Thursday, 13 May 2010

Back to basics?

I've written this piece on the new Government's education policies for the Public Finance blog:

The huge rainbow has been removed from Sanctuary buildings, the headquarters of the reborn Department for Education, as civil servants work hard to remove any trace of Ed Balls’s old children’s department. Michael Gove, the new education secretary, has managed to keep his programme largely intact in this week’s coalition agreement with the Liberal Democrats. Now all he has to do is implement his plans for free schools, a pupil premium and more rigorous standards.

Gove said in his first message to staff at his new Department that he wants it to refocus on supporting teaching and learning. The department may be slimmed down in the forthcoming Spending Review, but it also seems set to regain responsibility for a slimmed down curriculum from the soon-to-be-scrapped Qualifications and Curriculum Development Authority. There will be changes – sometimes more cosmetic than real – to suggest a tougher approach to school discipline and more rigorous exam standards.

But the real challenges will come with free schools and the pupil premium. The coalition agreement says that academy expansion will come in response to parental demand. The reality is that it is likely to come through an extension of the existing academies programme, with failing schools given just a year to shape-up, and by allowing successful schools to acquire academy freedoms. Where there is parental demand – with a few high profile exceptions – it may often be about keeping open otherwise unsustainable small schools or opening minority faith schools. Gove’s real challenge will be in engendering a genuine enthusiasm for a policy seen as the most radical in his party’s manifesto, and he will need to re-establish a schools commissioner, a Blair innovation quietly abandoned by Balls.

The pupil premium was an idea in both the Liberal and Conservative manifestos. In their manifesto, the Liberal Democrats costed the proposal at £2.5 billion. It may be less come the spending review. Schools currently receive most of their funding on a per-pupil basis. Local authorities create a ‘fair funding formula’ to take account of issues such as deprivation or pupils with special needs. While there is currently substantial extra money allocated to schools with significant numbers of disadvantaged pupils, there is no automatic additional per pupil sum available to all schools. The Liberal Democrat proposals could have provided an extra £2,400 per pupil on free school meals.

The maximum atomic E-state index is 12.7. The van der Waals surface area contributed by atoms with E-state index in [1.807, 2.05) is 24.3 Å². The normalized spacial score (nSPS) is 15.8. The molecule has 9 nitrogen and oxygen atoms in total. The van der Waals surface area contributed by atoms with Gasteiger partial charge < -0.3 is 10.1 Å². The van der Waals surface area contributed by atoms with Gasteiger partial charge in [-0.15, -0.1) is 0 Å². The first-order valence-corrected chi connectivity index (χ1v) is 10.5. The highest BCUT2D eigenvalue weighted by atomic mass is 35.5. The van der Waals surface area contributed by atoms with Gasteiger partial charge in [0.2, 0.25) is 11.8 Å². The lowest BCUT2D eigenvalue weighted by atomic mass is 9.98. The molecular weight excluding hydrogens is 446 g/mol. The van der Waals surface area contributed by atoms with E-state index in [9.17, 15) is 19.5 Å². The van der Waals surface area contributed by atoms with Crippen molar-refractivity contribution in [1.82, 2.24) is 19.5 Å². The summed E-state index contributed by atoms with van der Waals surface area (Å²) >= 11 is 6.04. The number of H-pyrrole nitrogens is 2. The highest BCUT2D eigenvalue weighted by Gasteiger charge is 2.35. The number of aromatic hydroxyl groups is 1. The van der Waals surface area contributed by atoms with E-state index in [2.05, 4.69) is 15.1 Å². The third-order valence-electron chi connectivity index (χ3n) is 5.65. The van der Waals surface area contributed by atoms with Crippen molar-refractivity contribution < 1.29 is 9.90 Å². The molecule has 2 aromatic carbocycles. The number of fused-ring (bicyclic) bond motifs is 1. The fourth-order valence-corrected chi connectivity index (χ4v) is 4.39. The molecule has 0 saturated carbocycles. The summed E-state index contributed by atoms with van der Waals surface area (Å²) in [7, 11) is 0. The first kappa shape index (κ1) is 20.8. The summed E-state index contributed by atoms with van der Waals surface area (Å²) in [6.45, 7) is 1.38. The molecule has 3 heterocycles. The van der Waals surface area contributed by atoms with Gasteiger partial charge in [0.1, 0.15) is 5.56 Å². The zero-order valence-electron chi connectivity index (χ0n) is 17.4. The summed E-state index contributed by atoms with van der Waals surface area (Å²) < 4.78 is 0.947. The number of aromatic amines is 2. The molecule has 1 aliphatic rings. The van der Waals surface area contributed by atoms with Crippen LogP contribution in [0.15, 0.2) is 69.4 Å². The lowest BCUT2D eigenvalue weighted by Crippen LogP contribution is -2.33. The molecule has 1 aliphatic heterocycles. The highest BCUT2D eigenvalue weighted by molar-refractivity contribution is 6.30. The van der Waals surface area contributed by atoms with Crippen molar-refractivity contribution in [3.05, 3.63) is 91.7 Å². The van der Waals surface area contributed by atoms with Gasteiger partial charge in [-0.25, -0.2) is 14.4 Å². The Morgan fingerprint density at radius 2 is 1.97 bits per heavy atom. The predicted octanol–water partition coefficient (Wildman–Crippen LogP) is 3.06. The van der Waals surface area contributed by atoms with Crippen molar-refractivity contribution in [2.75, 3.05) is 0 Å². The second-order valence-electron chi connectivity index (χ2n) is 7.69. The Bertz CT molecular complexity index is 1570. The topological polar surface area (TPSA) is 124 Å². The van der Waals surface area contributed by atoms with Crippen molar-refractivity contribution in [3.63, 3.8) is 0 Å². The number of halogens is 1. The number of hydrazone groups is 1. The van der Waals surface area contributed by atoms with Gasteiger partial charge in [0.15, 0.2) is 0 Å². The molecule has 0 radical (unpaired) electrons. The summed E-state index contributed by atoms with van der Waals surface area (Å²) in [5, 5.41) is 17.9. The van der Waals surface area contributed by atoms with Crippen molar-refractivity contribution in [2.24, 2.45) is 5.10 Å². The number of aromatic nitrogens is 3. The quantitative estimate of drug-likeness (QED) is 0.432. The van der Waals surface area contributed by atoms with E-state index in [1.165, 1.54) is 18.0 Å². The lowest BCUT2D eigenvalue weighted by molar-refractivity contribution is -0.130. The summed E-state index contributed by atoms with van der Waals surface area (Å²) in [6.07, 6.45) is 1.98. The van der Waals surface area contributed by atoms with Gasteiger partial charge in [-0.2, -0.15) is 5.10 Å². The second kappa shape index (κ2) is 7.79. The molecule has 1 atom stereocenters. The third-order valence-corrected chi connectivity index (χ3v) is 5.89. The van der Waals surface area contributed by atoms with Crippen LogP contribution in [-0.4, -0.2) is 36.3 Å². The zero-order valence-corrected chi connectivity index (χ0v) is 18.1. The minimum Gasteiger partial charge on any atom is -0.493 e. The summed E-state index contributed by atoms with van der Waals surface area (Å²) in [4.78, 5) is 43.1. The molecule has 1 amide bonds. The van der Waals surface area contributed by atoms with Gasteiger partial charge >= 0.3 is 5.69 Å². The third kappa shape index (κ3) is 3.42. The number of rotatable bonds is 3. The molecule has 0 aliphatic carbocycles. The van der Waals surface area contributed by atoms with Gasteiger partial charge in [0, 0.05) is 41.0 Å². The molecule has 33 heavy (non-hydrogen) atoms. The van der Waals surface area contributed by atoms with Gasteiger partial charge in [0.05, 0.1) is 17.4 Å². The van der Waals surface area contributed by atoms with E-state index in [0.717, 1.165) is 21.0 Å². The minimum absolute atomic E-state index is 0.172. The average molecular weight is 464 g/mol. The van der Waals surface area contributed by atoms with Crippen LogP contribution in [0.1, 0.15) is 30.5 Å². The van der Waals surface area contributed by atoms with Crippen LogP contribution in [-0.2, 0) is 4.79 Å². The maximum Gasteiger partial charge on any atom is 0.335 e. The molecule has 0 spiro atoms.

Additionally, it is not clear how it would be distributed. At present, national government makes allowances in its dedicated schools grant for additional needs but the formula is determined locally. As part of the spending review, there could also be a look at the range of additional resources made available for deprivation and initiatives, and the pooling of these into a pupil premium. An important reason for the premium, in Conservative eyes, was its potential to incentivise good schools to take more disadvantaged students. The premium would provide extra resources for such pupils in the suburbs and shires, as well as inner city areas.

However, unless the government can countenance a move towards a more open fair admissions policy – with more ability banding and lotteries to enable a wider range of pupils to apply to good schools unhindered by narrow catchment areas – it is hard to see how the premium could have this desirable impact. Many academies currently use such admissions criteria, but they are unpopular with middle class parents who find that living near a good school no longer guarantees a place there.

But while implementing these policies is one thing, ensuring that they impact on standards is another. Labour had far too many targets, but those that achieved minimum standards were an unsung success, lifting thousands of schools in deprived areas. Without such floor targets and with less curriculum control, the new government will need to be sure that its levels of accountability provide the degree of demand and responsiveness necessary to lift standards further. Strong levers matter as much as radical policies.

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